, 1991 - Fiction
- 284 pages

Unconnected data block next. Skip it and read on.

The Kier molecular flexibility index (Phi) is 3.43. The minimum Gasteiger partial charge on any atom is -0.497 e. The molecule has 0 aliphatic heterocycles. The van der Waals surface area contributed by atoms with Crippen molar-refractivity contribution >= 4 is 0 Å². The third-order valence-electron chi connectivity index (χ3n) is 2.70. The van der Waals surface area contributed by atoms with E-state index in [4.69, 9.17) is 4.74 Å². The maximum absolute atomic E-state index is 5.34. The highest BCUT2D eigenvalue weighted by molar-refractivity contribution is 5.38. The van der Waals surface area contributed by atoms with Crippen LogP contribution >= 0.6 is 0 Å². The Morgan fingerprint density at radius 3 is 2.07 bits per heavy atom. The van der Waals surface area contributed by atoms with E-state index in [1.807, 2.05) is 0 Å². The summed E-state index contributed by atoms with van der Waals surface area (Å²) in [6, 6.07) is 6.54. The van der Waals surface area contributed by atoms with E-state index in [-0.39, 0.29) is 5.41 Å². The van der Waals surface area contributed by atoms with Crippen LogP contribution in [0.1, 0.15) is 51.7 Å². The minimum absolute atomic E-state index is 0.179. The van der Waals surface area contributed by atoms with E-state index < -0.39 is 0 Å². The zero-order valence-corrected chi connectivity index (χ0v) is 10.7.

"Contemporary in setting and tone, and brilliant in its evocation of everyday life in America, the novel is about Harry Angstrom ('Rabbit'), a salesman who, on an impulse, leaves home, his alcoholic wife, Janice, and his child, Nelson, to find freedom. After several escapades and a liaison with an ex-prostitute, he returns to his wife and child and attempts to settle down again. In this novel, Updike conveys the longings and frustrations of family life. Rabbit's malaise is not so much a yearning for freedom as, perhaps, a yearning for guiding spiritual values and meaning. At the end, still dissatisfied and guilt-ridden because of the responsibility he feels for the death of his second child, he begins running again." Reader's Ency. 3d edition.